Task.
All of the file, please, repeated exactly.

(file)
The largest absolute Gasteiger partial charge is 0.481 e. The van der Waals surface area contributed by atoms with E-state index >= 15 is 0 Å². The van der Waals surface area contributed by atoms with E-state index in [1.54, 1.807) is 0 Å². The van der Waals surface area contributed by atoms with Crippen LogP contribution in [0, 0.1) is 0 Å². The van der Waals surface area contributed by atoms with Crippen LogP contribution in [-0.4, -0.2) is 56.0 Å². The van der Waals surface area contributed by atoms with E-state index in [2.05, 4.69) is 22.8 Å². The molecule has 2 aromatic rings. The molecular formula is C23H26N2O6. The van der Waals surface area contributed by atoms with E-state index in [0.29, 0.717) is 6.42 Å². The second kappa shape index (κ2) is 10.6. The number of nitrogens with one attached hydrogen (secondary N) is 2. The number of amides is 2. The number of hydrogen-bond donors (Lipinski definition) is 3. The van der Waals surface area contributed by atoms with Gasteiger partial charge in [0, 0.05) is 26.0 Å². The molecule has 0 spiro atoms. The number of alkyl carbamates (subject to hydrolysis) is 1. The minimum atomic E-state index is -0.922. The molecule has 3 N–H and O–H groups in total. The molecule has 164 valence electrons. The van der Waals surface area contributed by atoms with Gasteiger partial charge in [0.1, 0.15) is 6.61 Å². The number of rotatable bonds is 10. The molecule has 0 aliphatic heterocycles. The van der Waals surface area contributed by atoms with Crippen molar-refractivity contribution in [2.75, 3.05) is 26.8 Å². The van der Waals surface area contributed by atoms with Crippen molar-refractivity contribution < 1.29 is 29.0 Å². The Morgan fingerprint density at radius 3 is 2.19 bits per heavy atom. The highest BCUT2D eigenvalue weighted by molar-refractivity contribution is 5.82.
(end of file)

The largest absolute Gasteiger partial charge is 0.481 e. The van der Waals surface area contributed by atoms with E-state index >= 15 is 0 Å². The van der Waals surface area contributed by atoms with E-state index in [1.54, 1.807) is 0 Å². The van der Waals surface area contributed by atoms with Crippen LogP contribution in [0, 0.1) is 0 Å². The van der Waals surface area contributed by atoms with Crippen LogP contribution in [-0.4, -0.2) is 56.0 Å². The van der Waals surface area contributed by atoms with E-state index in [2.05, 4.69) is 22.8 Å². The molecule has 2 aromatic rings. The molecular formula is C23H26N2O6. The van der Waals surface area contributed by atoms with E-state index in [0.29, 0.717) is 6.42 Å². The second kappa shape index (κ2) is 10.6. The number of nitrogens with one attached hydrogen (secondary N) is 2. The number of amides is 2. The number of hydrogen-bond donors (Lipinski definition) is 3. The van der Waals surface area contributed by atoms with Gasteiger partial charge in [0, 0.05) is 26.0 Å². The molecule has 0 spiro atoms. The number of alkyl carbamates (subject to hydrolysis) is 1. The minimum atomic E-state index is -0.922. The molecule has 3 N–H and O–H groups in total. The molecule has 164 valence electrons. The van der Waals surface area contributed by atoms with Gasteiger partial charge in [0.1, 0.15) is 6.61 Å². The number of rotatable bonds is 10. The molecule has 0 aliphatic heterocycles. The van der Waals surface area contributed by atoms with Crippen molar-refractivity contribution in [2.75, 3.05) is 26.8 Å². The van der Waals surface area contributed by atoms with Crippen molar-refractivity contribution < 1.29 is 29.0 Å². The Morgan fingerprint density at radius 3 is 2.19 bits per heavy atom. The highest BCUT2D eigenvalue weighted by molar-refractivity contribution is 5.82.